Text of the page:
Symptom Measurement Test to Obtain Results
Tinnitus IntensityTimbreMML Tinnitus test
  Degree of disability THISubjective discomfort scaleVASInitial evaluation questionnaire
Hyperacusis Presence and degree of symptom HSTList of activitiesNumerical scale of discomfort with soundsReduced dynamic range
Hearing loss Full audiological explorationLocation of the lesion Tonal audiometryVerbal audiometry
  Functional gain Open field with and without hearing aid

HST: hyperacusis test; MML: minimum masking level; THI: tinnitus handicap inventory; VAS: visual analogue scale.

As for quantifying the hyperacusis, we carried out the hyperacusis test (HST),12, 13, 14 a numerical scale of discomfort caused by sounds and a list of activities that the patient could not perform secondarily.

The hearing assessment included a complete audiometry with air conduction, bone conduction, logoaudiometry and threshold of discomfort. This last test allowed us to assess the association of tinnitus with hearing loss and thus regulate the prosthesis adequately. We also carried out a tonal and verbal assessment of the prosthesis using headphones, open field without hearing aids and open field with hearing aids.

The study included a total of 10 patients, of which 4 were male and 6 were female, with a mean age at implantation of 42.7 years (range between 34 and 62 years). The mean duration of hearing loss was 3.8 years (range between 1 and 5 years), while the mean duration of tinnitus was 1.5 years (range between 1 and 3 years). Patients presented profound, unilateral sensorineural hearing loss with a mean value of 90dB (range between 83 and 110dB); the right ear was implanted in 5 patients and the left in the remaining 5. We performed a follow-up period ranging between 3 and 18 months. All patients had been implanted and, depending on the degree of their hearing loss, were carriers of a cochlear implant model Freedom (4), Nucleus CI 512 (1) or Nucleus Hybrid L24 (5) (Table 2).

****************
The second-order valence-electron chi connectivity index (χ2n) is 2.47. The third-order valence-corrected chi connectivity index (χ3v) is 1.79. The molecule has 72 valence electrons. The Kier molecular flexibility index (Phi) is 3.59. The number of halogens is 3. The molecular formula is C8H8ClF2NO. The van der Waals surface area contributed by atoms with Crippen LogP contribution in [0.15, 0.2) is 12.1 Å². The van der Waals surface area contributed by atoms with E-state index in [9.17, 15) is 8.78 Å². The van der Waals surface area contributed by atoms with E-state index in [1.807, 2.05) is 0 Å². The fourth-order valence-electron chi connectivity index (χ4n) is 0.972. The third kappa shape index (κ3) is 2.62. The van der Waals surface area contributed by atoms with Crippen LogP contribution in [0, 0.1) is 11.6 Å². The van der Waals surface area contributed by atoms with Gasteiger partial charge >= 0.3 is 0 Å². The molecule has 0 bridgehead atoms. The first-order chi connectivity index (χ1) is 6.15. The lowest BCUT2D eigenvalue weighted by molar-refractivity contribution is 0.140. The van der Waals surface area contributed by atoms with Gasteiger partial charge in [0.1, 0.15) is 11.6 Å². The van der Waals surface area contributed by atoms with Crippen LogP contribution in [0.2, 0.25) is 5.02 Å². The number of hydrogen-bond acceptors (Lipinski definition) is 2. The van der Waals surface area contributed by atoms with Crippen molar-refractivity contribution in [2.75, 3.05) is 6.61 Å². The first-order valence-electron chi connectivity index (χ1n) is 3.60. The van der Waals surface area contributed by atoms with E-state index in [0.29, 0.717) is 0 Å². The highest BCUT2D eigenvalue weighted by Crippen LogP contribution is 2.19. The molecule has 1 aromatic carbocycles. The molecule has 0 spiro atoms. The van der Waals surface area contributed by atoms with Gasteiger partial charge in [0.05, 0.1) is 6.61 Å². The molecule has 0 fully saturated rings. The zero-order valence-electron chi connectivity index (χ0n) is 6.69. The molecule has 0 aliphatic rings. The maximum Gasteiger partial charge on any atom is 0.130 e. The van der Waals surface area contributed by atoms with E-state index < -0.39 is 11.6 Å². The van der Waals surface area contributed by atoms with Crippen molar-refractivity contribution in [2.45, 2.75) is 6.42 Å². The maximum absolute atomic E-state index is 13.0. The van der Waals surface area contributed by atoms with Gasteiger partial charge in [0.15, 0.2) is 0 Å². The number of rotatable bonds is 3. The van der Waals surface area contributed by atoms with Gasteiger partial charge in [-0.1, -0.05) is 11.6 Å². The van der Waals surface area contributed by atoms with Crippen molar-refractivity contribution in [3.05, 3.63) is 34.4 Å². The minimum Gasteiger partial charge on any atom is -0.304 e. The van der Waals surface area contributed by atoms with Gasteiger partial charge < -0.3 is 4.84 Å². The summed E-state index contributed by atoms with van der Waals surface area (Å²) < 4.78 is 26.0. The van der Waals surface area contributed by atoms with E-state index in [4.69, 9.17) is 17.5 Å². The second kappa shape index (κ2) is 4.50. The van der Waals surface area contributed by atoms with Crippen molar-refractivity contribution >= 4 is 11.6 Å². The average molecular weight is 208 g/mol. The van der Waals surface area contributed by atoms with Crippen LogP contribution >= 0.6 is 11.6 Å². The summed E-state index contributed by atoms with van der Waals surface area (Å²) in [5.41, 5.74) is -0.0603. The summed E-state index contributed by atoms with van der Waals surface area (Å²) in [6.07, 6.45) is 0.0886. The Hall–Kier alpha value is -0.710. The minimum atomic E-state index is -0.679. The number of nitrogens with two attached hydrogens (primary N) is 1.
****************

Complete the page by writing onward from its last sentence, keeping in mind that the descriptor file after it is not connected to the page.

Table 2. Comparison of the 10 Patients in the Study Through the Tinnitus Evaluation Protocol.

No. MAT Right Ear MAT Left Ear Implant Side Contralateral Side Cochlear Implant Type
1 86.67 51.67 Right Hearing aid CI24REH L
2 83.33 70 Right Hearing aid CI24RE (CA)
3 93.33 83.33 Right Hearing aid CI24RE (CA)
4 43.33 86.67 Left Hearing aid CI24REH L
5 98.33 61.67 Right Hearing aid CI24RE (CA)
6 16.67 85 Left   CI24REH L
7 13.33 105 Left   CI512
8 25 80 Left   CI24REH L
9 38 82 Left   CI24REH L
10 Deafness 25 Right   CI24RE (CA)

MAT: mean auditory threshold at 0.5, 1, 2 and 4kHz.

With respect to the assessment of tinnitus (Table 3, Table 4), 3 patients reported a holocranial location, 4 a bilateral location and 3 a unilateral location. Constant tinnitus was identified in all patients; frequencies were low (250–1000Hz) in 4 patients, high (≥5000Hz) in 3, complete frequential in 2 patients and with a value of 2000Hz in 1 patient. The mean intensity of the tinnitus was 4.5dB (range between 4 and 5dB).

Table 3. Characteristics of Tinnitus Regarding Location, Type, Frequency and Intensity.